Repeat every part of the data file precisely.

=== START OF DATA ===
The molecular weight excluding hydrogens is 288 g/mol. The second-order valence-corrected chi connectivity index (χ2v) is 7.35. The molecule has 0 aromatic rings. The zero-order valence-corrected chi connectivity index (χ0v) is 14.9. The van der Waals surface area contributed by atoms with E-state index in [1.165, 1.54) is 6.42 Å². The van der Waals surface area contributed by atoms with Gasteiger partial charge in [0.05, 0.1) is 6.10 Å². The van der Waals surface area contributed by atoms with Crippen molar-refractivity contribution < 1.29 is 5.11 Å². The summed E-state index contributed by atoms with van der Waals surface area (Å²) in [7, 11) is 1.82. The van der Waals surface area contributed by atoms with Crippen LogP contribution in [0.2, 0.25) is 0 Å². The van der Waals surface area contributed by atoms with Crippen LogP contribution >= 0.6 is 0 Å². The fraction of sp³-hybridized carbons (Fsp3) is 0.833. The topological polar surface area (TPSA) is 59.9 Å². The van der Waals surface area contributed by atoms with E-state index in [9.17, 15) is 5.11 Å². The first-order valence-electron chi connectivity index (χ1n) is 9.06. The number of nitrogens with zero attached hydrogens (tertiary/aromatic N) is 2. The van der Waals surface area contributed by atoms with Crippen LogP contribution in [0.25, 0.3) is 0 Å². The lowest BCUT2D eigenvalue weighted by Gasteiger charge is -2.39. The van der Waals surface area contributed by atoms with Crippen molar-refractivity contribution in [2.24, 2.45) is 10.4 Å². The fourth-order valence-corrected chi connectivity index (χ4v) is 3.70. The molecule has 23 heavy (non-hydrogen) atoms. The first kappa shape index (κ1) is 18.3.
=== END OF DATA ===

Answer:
The molecular weight excluding hydrogens is 288 g/mol. The second-order valence-corrected chi connectivity index (χ2v) is 7.35. The molecule has 0 aromatic rings. The zero-order valence-corrected chi connectivity index (χ0v) is 14.9. The van der Waals surface area contributed by atoms with E-state index in [1.165, 1.54) is 6.42 Å². The van der Waals surface area contributed by atoms with Gasteiger partial charge in [0.05, 0.1) is 6.10 Å². The van der Waals surface area contributed by atoms with Crippen molar-refractivity contribution < 1.29 is 5.11 Å². The summed E-state index contributed by atoms with van der Waals surface area (Å²) in [7, 11) is 1.82. The van der Waals surface area contributed by atoms with Crippen LogP contribution in [0.2, 0.25) is 0 Å². The van der Waals surface area contributed by atoms with Crippen LogP contribution >= 0.6 is 0 Å². The fraction of sp³-hybridized carbons (Fsp3) is 0.833. The topological polar surface area (TPSA) is 59.9 Å². The van der Waals surface area contributed by atoms with E-state index in [9.17, 15) is 5.11 Å². The first-order valence-electron chi connectivity index (χ1n) is 9.06. The number of nitrogens with zero attached hydrogens (tertiary/aromatic N) is 2. The van der Waals surface area contributed by atoms with Crippen LogP contribution in [0.25, 0.3) is 0 Å². The lowest BCUT2D eigenvalue weighted by Gasteiger charge is -2.39. The van der Waals surface area contributed by atoms with Crippen molar-refractivity contribution in [2.24, 2.45) is 10.4 Å². The fourth-order valence-corrected chi connectivity index (χ4v) is 3.70. The molecule has 23 heavy (non-hydrogen) atoms. The first kappa shape index (κ1) is 18.3.